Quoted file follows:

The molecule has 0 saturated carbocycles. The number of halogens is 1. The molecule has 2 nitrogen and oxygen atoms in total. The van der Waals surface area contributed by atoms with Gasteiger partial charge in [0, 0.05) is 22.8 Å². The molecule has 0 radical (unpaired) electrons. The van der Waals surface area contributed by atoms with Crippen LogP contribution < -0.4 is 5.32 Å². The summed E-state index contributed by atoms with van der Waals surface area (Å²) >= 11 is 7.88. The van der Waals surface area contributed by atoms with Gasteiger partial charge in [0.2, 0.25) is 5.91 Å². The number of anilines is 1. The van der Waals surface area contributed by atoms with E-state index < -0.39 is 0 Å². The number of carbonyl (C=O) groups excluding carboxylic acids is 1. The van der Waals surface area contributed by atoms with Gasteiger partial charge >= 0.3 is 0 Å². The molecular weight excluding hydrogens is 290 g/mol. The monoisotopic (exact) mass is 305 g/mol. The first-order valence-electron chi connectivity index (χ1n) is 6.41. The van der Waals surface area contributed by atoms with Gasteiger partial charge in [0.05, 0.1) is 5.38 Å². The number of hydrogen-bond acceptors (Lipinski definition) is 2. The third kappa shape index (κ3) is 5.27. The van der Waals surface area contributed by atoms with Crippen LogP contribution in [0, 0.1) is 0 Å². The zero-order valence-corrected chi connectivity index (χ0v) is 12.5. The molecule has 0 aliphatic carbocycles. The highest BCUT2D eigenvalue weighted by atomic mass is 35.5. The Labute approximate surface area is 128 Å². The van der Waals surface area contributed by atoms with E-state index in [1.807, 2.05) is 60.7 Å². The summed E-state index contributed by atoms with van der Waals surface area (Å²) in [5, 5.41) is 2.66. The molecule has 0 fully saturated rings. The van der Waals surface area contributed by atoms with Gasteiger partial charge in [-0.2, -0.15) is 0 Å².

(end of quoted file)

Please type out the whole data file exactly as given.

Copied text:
The molecule has 0 saturated carbocycles. The number of halogens is 1. The molecule has 2 nitrogen and oxygen atoms in total. The van der Waals surface area contributed by atoms with Gasteiger partial charge in [0, 0.05) is 22.8 Å². The molecule has 0 radical (unpaired) electrons. The van der Waals surface area contributed by atoms with Crippen LogP contribution < -0.4 is 5.32 Å². The summed E-state index contributed by atoms with van der Waals surface area (Å²) >= 11 is 7.88. The van der Waals surface area contributed by atoms with Gasteiger partial charge in [0.2, 0.25) is 5.91 Å². The number of anilines is 1. The van der Waals surface area contributed by atoms with E-state index < -0.39 is 0 Å². The number of carbonyl (C=O) groups excluding carboxylic acids is 1. The van der Waals surface area contributed by atoms with Gasteiger partial charge >= 0.3 is 0 Å². The molecular weight excluding hydrogens is 290 g/mol. The monoisotopic (exact) mass is 305 g/mol. The first-order valence-electron chi connectivity index (χ1n) is 6.41. The van der Waals surface area contributed by atoms with Gasteiger partial charge in [0.05, 0.1) is 5.38 Å². The number of hydrogen-bond acceptors (Lipinski definition) is 2. The third kappa shape index (κ3) is 5.27. The van der Waals surface area contributed by atoms with Crippen LogP contribution in [0, 0.1) is 0 Å². The zero-order valence-corrected chi connectivity index (χ0v) is 12.5. The molecule has 0 aliphatic carbocycles. The highest BCUT2D eigenvalue weighted by atomic mass is 35.5. The Labute approximate surface area is 128 Å². The van der Waals surface area contributed by atoms with E-state index in [1.807, 2.05) is 60.7 Å². The summed E-state index contributed by atoms with van der Waals surface area (Å²) in [5, 5.41) is 2.66. The molecule has 0 fully saturated rings. The van der Waals surface area contributed by atoms with Gasteiger partial charge in [-0.2, -0.15) is 0 Å².